People often say wistfully that they wish they could draw, as if the ability to draw were some kind of inherited trait that you’re either born with or you’re not. On the contrary, drawing is a skill that you can learn, like learning to read or learning a new language.
Assuming you want to teach yourself to draw, where should you start? Some books on creativity make the mistake of assuming that the reader’s main problem is being creatively blocked or unmotivated. These kinds of books give out advice to do things like make an “artist’s date” with yourself to visit a favorite gallery or treat yourself to new art supplies in order to get inspired.
I think a more common problem for most people is frustration with one’s skill level. If you buy a brand new sketchbook, and you hate the drawings you produce, you’re going to lose the motivation to keep drawing.
So, if you’re looking for a good art instruction book, I suggest finding one that offers concrete advice and drawing exercises, not just encouragement.
Here are the three best books on learning to draw that I’ve come across:
1. Drawing on the Right Side of the Brain by Betty Edwards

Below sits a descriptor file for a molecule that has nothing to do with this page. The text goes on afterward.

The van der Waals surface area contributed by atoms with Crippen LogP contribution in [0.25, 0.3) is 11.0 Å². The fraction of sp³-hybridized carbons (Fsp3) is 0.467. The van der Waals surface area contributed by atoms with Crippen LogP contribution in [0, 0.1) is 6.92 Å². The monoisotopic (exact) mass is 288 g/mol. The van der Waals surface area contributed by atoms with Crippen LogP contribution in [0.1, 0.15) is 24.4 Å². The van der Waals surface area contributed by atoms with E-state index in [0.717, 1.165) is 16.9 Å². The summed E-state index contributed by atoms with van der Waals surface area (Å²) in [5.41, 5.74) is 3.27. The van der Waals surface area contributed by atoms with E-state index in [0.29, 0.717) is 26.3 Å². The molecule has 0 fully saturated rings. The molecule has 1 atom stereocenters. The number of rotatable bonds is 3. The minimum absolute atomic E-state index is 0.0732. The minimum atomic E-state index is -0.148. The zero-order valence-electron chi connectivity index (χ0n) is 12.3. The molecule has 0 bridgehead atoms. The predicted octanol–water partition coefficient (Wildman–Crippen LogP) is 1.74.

This book is considered a classic, and is used in many introductory art classes. Edwards emphasizes drawing what you see, not the symbols for various objects that you learn as a child.
sample exercise: Develop your awareness of negative space by drawing a face vase.
2. Keys to Drawing with Imagination by Bert Dodson
Let’s say you can draw things in front of you; you can draw your friends, a chair, your shoes…
But what if you want to draw something out of your imagination? Dodson’s book shows you how to take your doodles and old sketches and transform them into imaginative scenes. His book emphasizes drawing as a process of transforming things.
sample exercise: Variations on a theme. Redo a drawing several times playing around with the point of view, scale, and framing, or use role reversals. For example, Dodson started out with a sketch of a man being attacked by birds. In one version, he switched the perspective to a giant bird being attacked by miniature flying men. In another version, the man is pursued by bird shaped clouds rather than real birds.
3. Experimental Drawing by Robert Kaupelis
The vast majority of art instruction books assume you want to draw like an old master, but what if you’d rather draw like Matisse or Modigliani?
By providing exercises for learning both traditional and experimental approaches to drawing, this book encourages you to develop your own style of drawing.